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Fragments: Poems, Intimate Notes, Letters

by Marilyn Monroe, edited by Stanley Buchthal and Bernard Comment

About.com Rating 4 Star Rating

By

Fragments by Marilyn Monroe
© Farrar Straus Giroux
Marilyn Monroe, intellectual. Those three words would appear to be an oxymoron of the first magnitude. The famous photo in which she had "nothing on but the radio." The blonde bombshell in a skintight silver sequined dress warbling "Happy Birthday, Mr. President." The always late, moody movie star; not an actress, but a star. The famous picture in the flying, flowing white dress billowing about her hips over the subway grate.

All those images come readily to mind to those of us old enough to remember her. Indeed, those images come to mind to most sentient beings of any age, for Marilyn Monroe continues to be the subject of books, film retrospectives, and every documentary about President John F. Kennedy.

What we do not see – ever – is the embodiment of those first three words. They are not an oxymoron as this fine new book written in Monroe’s own words aptly demonstrates. My recollections fit the conventional mold of the sexy star. Marilyn Monroe's thoughtful words have changed my perceptions.

Buchthal and Comment have skillfully edited her notes from 1943, when at just 17 years old she married James Dougherty, to just before her death in 1962. That first long, typed note outlines many of the uncertainties she would face through her life, yet demonstrates a surprising maturity and facility with words. She had a "desire to belong and develop..." Her sentence structure and spelling were always erratic. "Its not to much fun to know yourself to well or think you do..."
Around 1956 she writes of Peter Lawford that "Peter wants to be a woman – and would like to be me – I think." Further on she notes "the feeling of violence I’ve had lately about being afraid of Peter he might harm me, poison me, etc. why – strange look in his eyes – strange behavior." The gossip that Lawford did kill her persists to this day in some circles. In that same note, she shows a very different side when she says she is "too inhibited to feel spontaneous I’m afraid to be mean – because I don’t know what will come out – what will happen even gas off my stomach (afraid to write fart)..."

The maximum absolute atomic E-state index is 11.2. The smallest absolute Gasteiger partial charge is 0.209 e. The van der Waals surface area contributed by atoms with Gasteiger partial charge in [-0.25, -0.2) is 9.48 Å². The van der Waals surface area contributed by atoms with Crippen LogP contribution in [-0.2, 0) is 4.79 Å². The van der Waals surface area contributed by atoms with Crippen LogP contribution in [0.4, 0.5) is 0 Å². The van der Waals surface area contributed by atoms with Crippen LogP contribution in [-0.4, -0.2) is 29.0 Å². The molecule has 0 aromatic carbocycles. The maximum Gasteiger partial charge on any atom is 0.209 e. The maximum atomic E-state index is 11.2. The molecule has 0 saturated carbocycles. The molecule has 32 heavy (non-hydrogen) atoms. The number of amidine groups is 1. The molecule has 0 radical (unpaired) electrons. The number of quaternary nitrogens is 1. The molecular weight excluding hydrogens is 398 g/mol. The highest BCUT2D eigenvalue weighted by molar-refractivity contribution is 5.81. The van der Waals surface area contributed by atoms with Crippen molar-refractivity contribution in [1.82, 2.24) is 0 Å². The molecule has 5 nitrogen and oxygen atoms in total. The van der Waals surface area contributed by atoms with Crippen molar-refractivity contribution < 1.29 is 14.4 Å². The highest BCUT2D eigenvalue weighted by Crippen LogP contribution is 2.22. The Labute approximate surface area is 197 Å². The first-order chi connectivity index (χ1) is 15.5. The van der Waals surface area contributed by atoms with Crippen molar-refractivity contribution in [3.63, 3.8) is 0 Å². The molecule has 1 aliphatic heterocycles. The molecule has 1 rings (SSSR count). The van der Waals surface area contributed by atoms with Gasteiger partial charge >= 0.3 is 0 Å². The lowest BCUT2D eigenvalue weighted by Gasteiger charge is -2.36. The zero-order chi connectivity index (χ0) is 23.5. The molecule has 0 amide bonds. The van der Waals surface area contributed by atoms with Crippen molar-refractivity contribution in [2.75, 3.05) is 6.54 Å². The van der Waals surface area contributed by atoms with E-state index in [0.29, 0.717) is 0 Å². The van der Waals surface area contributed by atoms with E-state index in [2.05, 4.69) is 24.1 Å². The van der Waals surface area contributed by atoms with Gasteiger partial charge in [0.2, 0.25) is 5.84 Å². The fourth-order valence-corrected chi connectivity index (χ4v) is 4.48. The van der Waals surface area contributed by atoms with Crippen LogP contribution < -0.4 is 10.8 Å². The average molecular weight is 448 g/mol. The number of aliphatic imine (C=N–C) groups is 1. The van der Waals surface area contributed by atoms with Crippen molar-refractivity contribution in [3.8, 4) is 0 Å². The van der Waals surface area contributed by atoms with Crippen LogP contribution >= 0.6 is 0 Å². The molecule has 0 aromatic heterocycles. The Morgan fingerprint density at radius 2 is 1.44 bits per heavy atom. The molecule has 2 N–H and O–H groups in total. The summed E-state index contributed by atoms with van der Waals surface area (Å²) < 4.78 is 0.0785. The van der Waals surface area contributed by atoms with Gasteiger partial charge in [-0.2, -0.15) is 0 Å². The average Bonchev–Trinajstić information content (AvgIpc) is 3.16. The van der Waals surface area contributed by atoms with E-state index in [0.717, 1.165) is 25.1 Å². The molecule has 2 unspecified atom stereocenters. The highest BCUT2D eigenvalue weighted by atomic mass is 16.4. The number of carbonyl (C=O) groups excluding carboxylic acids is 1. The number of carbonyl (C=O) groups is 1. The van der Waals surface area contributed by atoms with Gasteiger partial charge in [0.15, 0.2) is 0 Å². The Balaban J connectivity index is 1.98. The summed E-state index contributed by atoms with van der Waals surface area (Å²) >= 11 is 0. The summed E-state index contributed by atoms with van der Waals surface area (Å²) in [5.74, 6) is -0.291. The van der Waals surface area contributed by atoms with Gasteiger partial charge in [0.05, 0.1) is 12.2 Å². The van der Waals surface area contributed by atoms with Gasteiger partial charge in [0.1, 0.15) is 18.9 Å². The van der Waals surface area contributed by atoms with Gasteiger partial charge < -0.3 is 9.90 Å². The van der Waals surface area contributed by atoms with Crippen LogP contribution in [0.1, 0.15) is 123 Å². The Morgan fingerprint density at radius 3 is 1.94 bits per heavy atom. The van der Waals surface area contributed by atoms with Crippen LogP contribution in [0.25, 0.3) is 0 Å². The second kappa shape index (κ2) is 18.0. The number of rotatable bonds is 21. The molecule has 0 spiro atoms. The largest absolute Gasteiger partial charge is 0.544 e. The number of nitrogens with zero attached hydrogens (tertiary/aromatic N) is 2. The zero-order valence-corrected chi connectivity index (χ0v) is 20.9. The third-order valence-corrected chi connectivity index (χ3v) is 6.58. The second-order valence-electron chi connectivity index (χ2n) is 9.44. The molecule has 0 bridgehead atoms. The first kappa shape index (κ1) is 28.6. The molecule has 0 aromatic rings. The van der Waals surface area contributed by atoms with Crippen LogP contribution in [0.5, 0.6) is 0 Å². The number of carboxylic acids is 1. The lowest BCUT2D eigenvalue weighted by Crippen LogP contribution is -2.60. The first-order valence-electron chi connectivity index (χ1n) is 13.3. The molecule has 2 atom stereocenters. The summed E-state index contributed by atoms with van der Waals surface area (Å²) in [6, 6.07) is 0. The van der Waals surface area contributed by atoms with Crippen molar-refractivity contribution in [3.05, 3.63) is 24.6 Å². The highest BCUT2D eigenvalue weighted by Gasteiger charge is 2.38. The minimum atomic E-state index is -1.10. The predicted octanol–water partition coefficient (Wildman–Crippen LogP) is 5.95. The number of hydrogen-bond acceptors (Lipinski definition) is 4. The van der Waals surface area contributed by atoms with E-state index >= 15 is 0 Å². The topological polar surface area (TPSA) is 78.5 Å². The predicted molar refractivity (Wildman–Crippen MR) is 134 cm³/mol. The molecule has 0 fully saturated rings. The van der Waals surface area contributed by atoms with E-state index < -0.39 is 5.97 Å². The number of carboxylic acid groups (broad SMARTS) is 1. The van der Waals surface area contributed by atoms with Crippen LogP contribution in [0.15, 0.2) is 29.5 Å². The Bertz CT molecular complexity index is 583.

Monroe expressed her thoughts wherever she was on whatever was handy, using notebooks and scraps of paper, including hotel stationery. She wrote of her perceived shortcomings, frequently self-analyzing in a prescient manner. Buchthal and Comment have put a copy of her typed and handwritten notes on the left page and a typed copy on the right so that the reader can see her thought process as she wrote and edited. Her use of arrows to connect and rearrange thoughts and paragraphs is a technique some of us remember all too well from the days before word processors.

Marilyn Monroe counted Carl Sandburg, Carson McCullers, and Isak Dinesen among her friends. Her personal library, which she actually read, included Flaubert, Conrad, Hemingway, Steinbeck, Camus, Ellison, Beckett, and, of course, Arthur Miller. The back cover shows her reading Joyce’s Ulysses. After her death, her books were sold and the proceeds donated to the charity Literacy Partners.
Fragments is a gripping and moving revelation of the Marilyn Monroe we have never met. It is a must read for anyone who shares the limited understanding of her persona developed over the nearly 50 years since her death. As late as the November 2010 issue of Vanity Fair, she graced the cover which trumpeted excerpts from her "secret diaries." Even there her fragments were sensationalized to sell magazines. This gripping book presents her in a more appropriate and balanced light.
Disclosure: A review copy was provided by the publisher. For more information, please see our Ethics Policy.
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